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Why financial advisers need to be good story tellers


Let me start with a small anecdote: Lucy Hawking, the daughter of Stephen Hawking, was asked to explain gravity to a group of 9-year-old students (boys), since the school that they went to was worried that the students were losing interest in science. Being the daughter of Stephen Hawking and an educator herself, she was expected to dazzle students with facts and figures and explain to them the truths that science has discovered about the universe.

She, however, used a very simple story: “The boys who played football on Mars.”

For an absolute understanding of the story, one would need to know few facts about Mars. For example, to know why the boys who were playing football on Mars kept bouncing off the surface, one would need to know that gravity on Mars is only 38 per cent of the gravity on Earth and if you jumped on Mars, you take two-and-a-half-yimes longer to come back to the surface than what you would take to come back to the surface on Earth.

By associating these facts with an activity that the audience could associate with (football), she got the entire room to engage in a conversation which by themselves many of them would have found boring. The children started imagining themselves playing football on Mars and she could easily include all the above-mentioned facts and figures into a story, which was actually enjoyed by most of the audience present there.

We can draw a parallel to the way financial concepts and advice can be explained to investors when we consider the above-mentioned anecdote. Like space science, finance is also made up of several essential but difficult-to-comprehend concepts. Like space science, many financial concepts have been derived by deep analysis of complex data, which may not be very easy for an investor to grasp or retain. But when we spin the concepts into a story, we can utilise the power of a story to enable an investor dig out something in his life story to associate with the concept and, therefore, retain it, making it a “sticky” memory.

Stories compel the investor to question his assumptions and understand consequences of certain behaviour.

Authors Rosemary Smyth and Aaron Hoos, with their vast experience in the field of coaching financial advisers and sales managers in financial services sector recommend story telling to financial advisers. They say “stories have a beginning, a middle and a highly anticipated conclusion and investors ( or people more generally) are hard-wired to want to hear the whole thing, which gives enough time to the adviser to clearly make his point and communicate his ideas and recommendations.”

And that means advisers who can create and share good stories have a powerful advantage over others.

Stories work in a two-prong manner. They explain concepts as well as engage our emotions simultaneously, which leads our brain to believe that that story is a part of our own personal experience and this motivates us into action in a way that logic-based arguments (no matter how well substantiated by facts and numbers ) can’t.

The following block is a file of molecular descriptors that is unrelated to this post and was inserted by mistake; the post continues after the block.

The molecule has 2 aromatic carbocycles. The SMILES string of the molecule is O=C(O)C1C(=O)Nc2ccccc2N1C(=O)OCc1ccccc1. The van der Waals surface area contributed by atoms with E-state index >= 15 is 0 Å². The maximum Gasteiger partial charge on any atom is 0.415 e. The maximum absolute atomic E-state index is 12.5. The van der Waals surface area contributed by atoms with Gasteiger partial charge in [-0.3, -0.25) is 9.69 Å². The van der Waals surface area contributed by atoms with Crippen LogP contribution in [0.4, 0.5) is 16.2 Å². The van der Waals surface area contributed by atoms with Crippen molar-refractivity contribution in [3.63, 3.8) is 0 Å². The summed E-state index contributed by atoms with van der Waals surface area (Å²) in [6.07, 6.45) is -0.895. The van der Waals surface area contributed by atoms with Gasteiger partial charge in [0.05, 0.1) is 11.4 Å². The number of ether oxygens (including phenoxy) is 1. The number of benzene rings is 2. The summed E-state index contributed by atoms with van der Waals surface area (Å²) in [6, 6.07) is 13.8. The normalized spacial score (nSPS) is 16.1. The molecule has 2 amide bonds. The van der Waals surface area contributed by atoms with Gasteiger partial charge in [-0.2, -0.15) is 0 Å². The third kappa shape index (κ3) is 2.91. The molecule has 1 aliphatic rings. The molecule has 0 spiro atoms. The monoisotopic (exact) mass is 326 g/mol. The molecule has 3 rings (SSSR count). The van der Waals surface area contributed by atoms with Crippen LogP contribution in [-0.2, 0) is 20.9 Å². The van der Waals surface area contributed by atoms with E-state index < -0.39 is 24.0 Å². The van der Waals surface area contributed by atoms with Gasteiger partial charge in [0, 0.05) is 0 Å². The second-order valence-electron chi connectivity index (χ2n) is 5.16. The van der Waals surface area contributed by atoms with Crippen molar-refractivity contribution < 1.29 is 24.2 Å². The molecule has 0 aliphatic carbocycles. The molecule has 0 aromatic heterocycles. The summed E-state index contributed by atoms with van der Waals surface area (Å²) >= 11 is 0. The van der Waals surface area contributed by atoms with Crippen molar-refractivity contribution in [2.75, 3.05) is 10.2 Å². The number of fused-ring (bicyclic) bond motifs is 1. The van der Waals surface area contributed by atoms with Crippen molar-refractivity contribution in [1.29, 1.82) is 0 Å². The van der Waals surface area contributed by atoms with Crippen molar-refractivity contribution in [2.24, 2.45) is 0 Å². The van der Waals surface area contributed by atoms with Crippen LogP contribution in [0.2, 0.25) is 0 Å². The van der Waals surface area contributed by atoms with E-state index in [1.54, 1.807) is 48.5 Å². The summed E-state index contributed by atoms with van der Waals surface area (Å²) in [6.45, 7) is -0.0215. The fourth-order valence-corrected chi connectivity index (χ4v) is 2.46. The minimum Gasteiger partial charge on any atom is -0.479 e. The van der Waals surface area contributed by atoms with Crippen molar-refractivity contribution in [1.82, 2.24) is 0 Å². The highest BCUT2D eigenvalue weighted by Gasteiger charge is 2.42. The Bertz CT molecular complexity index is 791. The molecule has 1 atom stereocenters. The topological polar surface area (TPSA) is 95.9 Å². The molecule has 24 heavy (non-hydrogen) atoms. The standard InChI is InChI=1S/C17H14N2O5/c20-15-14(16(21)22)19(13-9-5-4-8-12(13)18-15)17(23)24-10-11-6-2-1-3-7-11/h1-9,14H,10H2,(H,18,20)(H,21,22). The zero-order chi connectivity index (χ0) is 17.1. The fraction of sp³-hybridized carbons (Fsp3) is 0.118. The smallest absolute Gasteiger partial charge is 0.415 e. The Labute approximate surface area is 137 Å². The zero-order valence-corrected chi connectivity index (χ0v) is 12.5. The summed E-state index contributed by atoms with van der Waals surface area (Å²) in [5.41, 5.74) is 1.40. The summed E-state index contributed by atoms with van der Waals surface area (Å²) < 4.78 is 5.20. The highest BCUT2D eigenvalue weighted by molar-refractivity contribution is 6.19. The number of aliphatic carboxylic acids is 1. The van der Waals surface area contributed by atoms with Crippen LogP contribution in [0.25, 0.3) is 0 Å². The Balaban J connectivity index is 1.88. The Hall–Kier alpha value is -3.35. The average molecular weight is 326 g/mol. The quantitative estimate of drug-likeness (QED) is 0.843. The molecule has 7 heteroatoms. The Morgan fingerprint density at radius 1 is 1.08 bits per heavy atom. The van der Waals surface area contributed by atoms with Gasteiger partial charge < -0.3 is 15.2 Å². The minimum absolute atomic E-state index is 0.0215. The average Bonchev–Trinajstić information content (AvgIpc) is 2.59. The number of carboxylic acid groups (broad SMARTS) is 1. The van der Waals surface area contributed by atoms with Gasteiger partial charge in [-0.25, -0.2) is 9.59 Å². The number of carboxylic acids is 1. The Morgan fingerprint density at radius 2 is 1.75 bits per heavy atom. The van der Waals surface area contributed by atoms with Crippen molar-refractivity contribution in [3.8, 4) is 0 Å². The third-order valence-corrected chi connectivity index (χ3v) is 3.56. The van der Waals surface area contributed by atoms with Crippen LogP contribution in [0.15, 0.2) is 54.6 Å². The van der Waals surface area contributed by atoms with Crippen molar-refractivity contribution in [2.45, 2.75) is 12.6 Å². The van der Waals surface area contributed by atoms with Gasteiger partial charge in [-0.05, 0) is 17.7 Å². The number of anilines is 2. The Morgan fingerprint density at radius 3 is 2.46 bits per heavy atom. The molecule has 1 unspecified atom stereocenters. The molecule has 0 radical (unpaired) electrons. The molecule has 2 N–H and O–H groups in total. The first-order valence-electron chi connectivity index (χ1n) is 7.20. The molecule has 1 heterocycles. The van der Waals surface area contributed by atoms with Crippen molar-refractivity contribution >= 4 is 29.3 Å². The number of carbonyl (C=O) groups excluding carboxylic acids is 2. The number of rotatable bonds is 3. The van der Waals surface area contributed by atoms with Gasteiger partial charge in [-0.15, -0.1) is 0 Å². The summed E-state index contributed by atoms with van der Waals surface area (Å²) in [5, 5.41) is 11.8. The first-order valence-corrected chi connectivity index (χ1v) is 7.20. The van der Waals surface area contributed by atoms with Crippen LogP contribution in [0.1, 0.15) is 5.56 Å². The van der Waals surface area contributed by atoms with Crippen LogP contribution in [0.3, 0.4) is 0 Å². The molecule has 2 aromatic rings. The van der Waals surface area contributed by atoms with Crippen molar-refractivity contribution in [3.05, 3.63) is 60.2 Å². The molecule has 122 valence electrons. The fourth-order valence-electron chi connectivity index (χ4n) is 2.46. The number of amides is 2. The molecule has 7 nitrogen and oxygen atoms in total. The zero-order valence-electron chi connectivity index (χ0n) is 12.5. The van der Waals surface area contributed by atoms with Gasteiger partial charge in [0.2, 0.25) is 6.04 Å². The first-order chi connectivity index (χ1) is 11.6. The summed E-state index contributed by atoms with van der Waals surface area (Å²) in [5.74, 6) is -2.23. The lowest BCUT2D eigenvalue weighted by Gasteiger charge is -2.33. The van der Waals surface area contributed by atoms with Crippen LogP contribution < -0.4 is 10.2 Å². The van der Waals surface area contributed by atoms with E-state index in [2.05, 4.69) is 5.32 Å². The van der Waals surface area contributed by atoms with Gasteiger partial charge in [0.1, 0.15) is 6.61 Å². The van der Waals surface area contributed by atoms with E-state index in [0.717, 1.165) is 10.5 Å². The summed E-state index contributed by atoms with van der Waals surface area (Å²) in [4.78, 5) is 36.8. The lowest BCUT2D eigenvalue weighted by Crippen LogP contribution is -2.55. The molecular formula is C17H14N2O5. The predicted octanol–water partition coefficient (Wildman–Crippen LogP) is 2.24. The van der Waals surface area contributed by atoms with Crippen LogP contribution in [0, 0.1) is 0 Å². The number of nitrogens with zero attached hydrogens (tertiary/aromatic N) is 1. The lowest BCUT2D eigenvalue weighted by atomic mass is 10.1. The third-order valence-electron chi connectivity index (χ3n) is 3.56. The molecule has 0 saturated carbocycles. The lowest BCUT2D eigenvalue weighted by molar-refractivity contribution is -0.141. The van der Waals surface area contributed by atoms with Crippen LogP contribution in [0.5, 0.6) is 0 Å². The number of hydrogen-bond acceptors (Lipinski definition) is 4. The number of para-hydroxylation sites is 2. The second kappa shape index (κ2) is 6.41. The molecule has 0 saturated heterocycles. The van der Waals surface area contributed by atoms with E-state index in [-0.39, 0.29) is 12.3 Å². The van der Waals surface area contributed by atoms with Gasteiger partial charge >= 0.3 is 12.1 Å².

Interestingly, in doing so, stories can actually make us benefit from that emotional part of ourselves which leads us to making bad decisions while investing (such as panic selling or following the herd).

How to tell a great story

  • What is the point of the story: it would be best to initiate the exercise of storytelling by knowing one’s audience and being clear on the message that one wants the story to deliver. Once that is clear, it would be easier to determine the best method of illustrating it. It helps if the message can be squeezed into a single emphatic statement.
  • Keeping it simple and brief: Stories don’t need to be long and detailed. We need to remember that the point of the story is not the quality or length of the story itself. Instead, the effort should be to communicate one’s message and recommendations in a narrative that is just interesting enough to get one’s client to focus on the point under discussion. Whatever is irrelevant to the story must be removed. Anton Chekhov, the famous Russian playwright and short story teller said: “’If you say in the first chapter that there is a rifle hanging on the wall, in the second or third chapters, it absolutely must go off. If it’s not going to be fired, it shouldn’t be hanging there.”
  • Best stories come from one’s own experiences: The essential question to ask here is “What event happened in one’s own life, which made one trust the idea that one is trying to convey through the story?”
  • Build the tension, highlight the issue and then the solution: A story without a central issue or challenge isn’t interesting at all. Good story tellers understand that a story needs a conflict. The classic story structure of establishing the desired objective, building tension where the outcome is uncertain and then resolving the story as close to the end as possible is familiar and gratifying to the audience.
  • Make the connection: An adviser must ensure that the parallel drawn between the story and the concept he is trying to explain is clear to the investor. One may know the point of one’s own story, but it might not be immediately clear to an investor.
  • Practise, practise, practise: Story telling is an art which will be perfected over repeated renditions. Even when one has a clear crisp story which brilliantly highlights the point he is trying to make, the effect of the story gets significantly enhanced if it is told in the right way. And that requires practice.

(Akansha Singh is Associate Director Investment Product Management at Morningstar investment Adviser India. Views are her own)



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